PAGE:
What about loss of income?  

Businesses that are forced to suspend operations or limit hours due to rioting, vandalism or civil commotion and have coverage for the loss of income under business income insurance (also known as business interruption, or BI) do have coverage. Coverage is typically triggered if there is direct physical damage to the premises.

What if a business is unable to access its property due to a government order? If there is a curfew in place, how will that impact a business?

While insurance policies vary, typically there is business interruption coverage for civil authority orders, such as curfews (when a business has reduced hours) or when a business is unable to access its property due to a government order requiring the business to close. Such coverage nearly always requires the existence of property damage within some limited geographic radius surrounding the policyholder’s location. This often ranges from 1 to 10 miles. Typically civil authority coverage has a waiting period of 24 to 72 hours, depending on the policy, before a policyholder can begin claiming the benefits of coverage. Coverage typically lasts up to four weeks, but the time period can be extended by paying an additional premium. However, once a curfew is lifted and business can resume, coverage ceases. 

Is business income coverage subject to a deductible?

Under most policies, business income coverage is subject to either a waiting period, which acts like a form of deductible or a monetary deductible. 

How will the amount of the business income loss be determined for a business?

Under most policies, business income coverage includes both net income (the profit a business earns after expenses and allowable deductions) and the cost of continuing normal operations.

What information does a business need to support its business income claim?

Most insurers require the following:

  • Profit and Loss statements
  • Sales records
  • Income tax returns
  • Rent or mortgage statements
  • Payroll records

What if a business vehicle has been damaged in a riot?

Damage to vehicles is covered under the optional comprehensive portion of an auto policy. This provides reimbursement for damage to the vehicle and its contents caused by fire, falling objects, vandalism or riot. Comprehensive coverage also reimburses a business if the vehicle’s windshield is cracked or shattered. Some companies offer glass coverage without a deductible.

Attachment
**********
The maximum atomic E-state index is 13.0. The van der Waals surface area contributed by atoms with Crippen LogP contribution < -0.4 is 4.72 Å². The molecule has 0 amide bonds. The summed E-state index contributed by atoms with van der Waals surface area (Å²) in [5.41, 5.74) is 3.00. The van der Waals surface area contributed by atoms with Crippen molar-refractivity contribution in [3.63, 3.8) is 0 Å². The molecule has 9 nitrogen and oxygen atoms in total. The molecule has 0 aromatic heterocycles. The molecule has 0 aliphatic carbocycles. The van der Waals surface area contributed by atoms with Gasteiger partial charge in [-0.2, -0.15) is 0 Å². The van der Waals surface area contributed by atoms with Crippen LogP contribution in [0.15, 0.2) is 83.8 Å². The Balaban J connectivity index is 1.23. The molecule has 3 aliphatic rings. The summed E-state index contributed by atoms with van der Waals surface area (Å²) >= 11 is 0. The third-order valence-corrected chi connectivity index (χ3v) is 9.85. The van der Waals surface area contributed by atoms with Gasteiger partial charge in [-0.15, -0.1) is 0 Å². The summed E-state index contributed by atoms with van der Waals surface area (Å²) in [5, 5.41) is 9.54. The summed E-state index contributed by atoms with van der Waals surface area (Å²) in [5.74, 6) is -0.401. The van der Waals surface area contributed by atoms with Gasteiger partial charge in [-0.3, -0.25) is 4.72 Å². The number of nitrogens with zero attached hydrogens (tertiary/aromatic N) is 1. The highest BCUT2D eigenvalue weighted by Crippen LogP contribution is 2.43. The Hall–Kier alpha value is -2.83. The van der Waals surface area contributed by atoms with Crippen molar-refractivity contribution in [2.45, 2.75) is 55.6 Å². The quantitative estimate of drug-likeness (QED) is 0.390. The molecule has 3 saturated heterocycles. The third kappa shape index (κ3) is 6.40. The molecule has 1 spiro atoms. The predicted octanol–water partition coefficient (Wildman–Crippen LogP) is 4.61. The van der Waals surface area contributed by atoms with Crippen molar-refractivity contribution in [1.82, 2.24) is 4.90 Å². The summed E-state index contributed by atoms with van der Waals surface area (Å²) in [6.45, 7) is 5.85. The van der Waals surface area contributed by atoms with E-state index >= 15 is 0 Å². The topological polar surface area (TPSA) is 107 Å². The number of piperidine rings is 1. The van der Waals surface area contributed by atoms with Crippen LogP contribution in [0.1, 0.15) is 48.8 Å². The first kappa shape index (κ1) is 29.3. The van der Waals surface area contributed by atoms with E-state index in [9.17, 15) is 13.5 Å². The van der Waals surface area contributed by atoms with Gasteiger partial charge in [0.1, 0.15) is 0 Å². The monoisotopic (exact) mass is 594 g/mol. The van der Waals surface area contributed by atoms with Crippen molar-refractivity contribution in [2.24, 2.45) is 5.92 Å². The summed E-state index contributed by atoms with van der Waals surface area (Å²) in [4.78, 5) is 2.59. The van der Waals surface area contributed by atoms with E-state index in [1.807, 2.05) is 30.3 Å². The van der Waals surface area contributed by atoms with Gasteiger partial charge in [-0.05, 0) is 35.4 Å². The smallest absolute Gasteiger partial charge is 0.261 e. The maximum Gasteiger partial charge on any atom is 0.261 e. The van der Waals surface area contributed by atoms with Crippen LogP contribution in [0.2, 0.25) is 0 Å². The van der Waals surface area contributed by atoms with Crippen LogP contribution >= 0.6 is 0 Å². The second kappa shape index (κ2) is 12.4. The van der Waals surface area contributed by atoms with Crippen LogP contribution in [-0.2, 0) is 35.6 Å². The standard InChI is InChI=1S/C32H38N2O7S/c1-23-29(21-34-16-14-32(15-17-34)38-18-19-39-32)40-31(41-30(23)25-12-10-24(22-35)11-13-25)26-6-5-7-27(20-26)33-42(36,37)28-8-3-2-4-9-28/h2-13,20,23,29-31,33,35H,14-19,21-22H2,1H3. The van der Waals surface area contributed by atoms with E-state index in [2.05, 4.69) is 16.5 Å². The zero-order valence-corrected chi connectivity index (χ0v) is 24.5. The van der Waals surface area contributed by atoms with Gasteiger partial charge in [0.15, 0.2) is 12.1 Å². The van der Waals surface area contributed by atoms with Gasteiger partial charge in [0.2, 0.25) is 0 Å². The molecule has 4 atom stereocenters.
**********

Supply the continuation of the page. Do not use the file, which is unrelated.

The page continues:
Any advice for business owners?

Know your risks! Every smart business owner recognizes that business insurance is an essential element of an overall business plan. It should be factored in with fixed operational expenses like utilities. Without adequate coverage, business owners may have to pay out-of-pocket for costly damages from a riot, hurricane or other disaster, which could spell financial ruin.

Triple-I CEO Tells U.S. House—Global Pandemics Are Uninsurable

On May 21, Triple-I CEO Sean Kevelighan testified before the U.S. House of Representatives’ Small Business Committee on the subject of business interruption coverage.

Since the outbreak of COVID-19, some legislators and advocates have pushed for policies that would retroactively force insurers to pay for claims their insurance policies were not priced to cover. The U.S. House session, “Business Interruption Coverage: Are Policyholders Being Left Behind?,” gave members of the committee the opportunity to hear from policyholders and other interested stakeholders.

“An event like a global pandemic is uninsurable,” said Kevelighan in his statement. “Unlike a typical covered catastrophe, which is limited in terms of geography and time, pandemics have the potential to impact everywhere, all at once…. As such, this type of magnitude requires government resources to step in and provide support.”

Property business insurance, in general, is meant to cover physical damage from perils like fire, tornado, or hurricane,” he said. Forcing insurers to cover losses related to the pandemic – which don’t involve physical damage to property – would cost the industry between $150 billion to $400 billion per month.